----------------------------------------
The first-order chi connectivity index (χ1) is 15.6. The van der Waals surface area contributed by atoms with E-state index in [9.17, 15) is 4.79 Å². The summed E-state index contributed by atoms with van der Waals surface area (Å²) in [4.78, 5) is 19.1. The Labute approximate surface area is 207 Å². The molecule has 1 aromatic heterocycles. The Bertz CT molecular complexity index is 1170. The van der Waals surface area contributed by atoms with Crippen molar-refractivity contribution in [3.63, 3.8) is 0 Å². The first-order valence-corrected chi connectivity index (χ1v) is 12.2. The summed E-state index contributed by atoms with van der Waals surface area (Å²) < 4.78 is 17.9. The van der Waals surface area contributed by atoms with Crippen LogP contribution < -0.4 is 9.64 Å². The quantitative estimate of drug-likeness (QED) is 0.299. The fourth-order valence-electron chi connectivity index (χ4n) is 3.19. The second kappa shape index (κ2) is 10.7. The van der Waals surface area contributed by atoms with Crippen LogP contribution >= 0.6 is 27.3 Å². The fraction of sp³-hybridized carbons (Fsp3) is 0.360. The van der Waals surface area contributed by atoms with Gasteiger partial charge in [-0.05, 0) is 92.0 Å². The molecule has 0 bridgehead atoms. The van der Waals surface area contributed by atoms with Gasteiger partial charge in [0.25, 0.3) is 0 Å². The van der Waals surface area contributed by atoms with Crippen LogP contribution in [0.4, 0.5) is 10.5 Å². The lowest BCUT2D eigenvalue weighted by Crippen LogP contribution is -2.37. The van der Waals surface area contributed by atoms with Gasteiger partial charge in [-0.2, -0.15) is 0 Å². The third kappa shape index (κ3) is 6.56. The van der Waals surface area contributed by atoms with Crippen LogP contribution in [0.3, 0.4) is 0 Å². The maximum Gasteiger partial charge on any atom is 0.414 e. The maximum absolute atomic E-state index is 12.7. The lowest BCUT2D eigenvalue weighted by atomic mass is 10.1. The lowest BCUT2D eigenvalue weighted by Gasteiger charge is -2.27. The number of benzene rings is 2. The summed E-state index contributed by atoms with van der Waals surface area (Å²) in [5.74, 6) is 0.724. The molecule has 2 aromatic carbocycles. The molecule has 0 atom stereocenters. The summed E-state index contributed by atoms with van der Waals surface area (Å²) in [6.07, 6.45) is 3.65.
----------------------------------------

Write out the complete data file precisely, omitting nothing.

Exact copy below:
The first-order chi connectivity index (χ1) is 15.6. The van der Waals surface area contributed by atoms with E-state index in [9.17, 15) is 4.79 Å². The summed E-state index contributed by atoms with van der Waals surface area (Å²) in [4.78, 5) is 19.1. The Labute approximate surface area is 207 Å². The molecule has 1 aromatic heterocycles. The Bertz CT molecular complexity index is 1170. The van der Waals surface area contributed by atoms with Crippen molar-refractivity contribution in [3.63, 3.8) is 0 Å². The first-order valence-corrected chi connectivity index (χ1v) is 12.2. The summed E-state index contributed by atoms with van der Waals surface area (Å²) < 4.78 is 17.9. The van der Waals surface area contributed by atoms with Crippen LogP contribution < -0.4 is 9.64 Å². The quantitative estimate of drug-likeness (QED) is 0.299. The fourth-order valence-electron chi connectivity index (χ4n) is 3.19. The second kappa shape index (κ2) is 10.7. The van der Waals surface area contributed by atoms with Crippen LogP contribution >= 0.6 is 27.3 Å². The fraction of sp³-hybridized carbons (Fsp3) is 0.360. The van der Waals surface area contributed by atoms with Gasteiger partial charge in [-0.05, 0) is 92.0 Å². The molecule has 0 bridgehead atoms. The van der Waals surface area contributed by atoms with Gasteiger partial charge in [0.25, 0.3) is 0 Å². The van der Waals surface area contributed by atoms with Crippen LogP contribution in [0.4, 0.5) is 10.5 Å². The lowest BCUT2D eigenvalue weighted by Crippen LogP contribution is -2.37. The van der Waals surface area contributed by atoms with Gasteiger partial charge in [-0.2, -0.15) is 0 Å². The third kappa shape index (κ3) is 6.56. The van der Waals surface area contributed by atoms with Crippen LogP contribution in [0.3, 0.4) is 0 Å². The maximum Gasteiger partial charge on any atom is 0.414 e. The maximum absolute atomic E-state index is 12.7. The lowest BCUT2D eigenvalue weighted by atomic mass is 10.1. The lowest BCUT2D eigenvalue weighted by Gasteiger charge is -2.27. The number of benzene rings is 2. The summed E-state index contributed by atoms with van der Waals surface area (Å²) in [5.74, 6) is 0.724. The molecule has 2 aromatic carbocycles. The molecule has 0 atom stereocenters. The summed E-state index contributed by atoms with van der Waals surface area (Å²) in [6.07, 6.45) is 3.65.